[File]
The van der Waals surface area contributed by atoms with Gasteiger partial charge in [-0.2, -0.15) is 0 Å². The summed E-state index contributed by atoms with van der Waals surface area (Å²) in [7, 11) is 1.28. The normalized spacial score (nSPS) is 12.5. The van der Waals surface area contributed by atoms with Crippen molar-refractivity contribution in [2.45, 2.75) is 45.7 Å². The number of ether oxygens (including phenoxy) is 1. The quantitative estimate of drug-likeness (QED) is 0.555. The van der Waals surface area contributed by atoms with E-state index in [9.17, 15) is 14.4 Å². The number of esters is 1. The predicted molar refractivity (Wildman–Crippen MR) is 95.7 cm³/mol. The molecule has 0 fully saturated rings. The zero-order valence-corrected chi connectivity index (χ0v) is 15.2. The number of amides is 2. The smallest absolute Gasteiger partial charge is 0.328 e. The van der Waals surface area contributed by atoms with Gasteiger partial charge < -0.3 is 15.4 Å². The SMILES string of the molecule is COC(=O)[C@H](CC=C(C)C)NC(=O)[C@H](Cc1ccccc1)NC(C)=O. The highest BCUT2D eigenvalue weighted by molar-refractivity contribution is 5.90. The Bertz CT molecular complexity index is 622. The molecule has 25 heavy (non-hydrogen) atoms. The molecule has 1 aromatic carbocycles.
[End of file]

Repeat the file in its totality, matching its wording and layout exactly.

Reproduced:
The van der Waals surface area contributed by atoms with Gasteiger partial charge in [-0.2, -0.15) is 0 Å². The summed E-state index contributed by atoms with van der Waals surface area (Å²) in [7, 11) is 1.28. The normalized spacial score (nSPS) is 12.5. The van der Waals surface area contributed by atoms with Crippen molar-refractivity contribution in [2.45, 2.75) is 45.7 Å². The number of ether oxygens (including phenoxy) is 1. The quantitative estimate of drug-likeness (QED) is 0.555. The van der Waals surface area contributed by atoms with E-state index in [9.17, 15) is 14.4 Å². The number of esters is 1. The predicted molar refractivity (Wildman–Crippen MR) is 95.7 cm³/mol. The molecule has 0 fully saturated rings. The zero-order valence-corrected chi connectivity index (χ0v) is 15.2. The number of amides is 2. The smallest absolute Gasteiger partial charge is 0.328 e. The van der Waals surface area contributed by atoms with Gasteiger partial charge < -0.3 is 15.4 Å². The SMILES string of the molecule is COC(=O)[C@H](CC=C(C)C)NC(=O)[C@H](Cc1ccccc1)NC(C)=O. The highest BCUT2D eigenvalue weighted by molar-refractivity contribution is 5.90. The Bertz CT molecular complexity index is 622. The molecule has 25 heavy (non-hydrogen) atoms. The molecule has 1 aromatic carbocycles.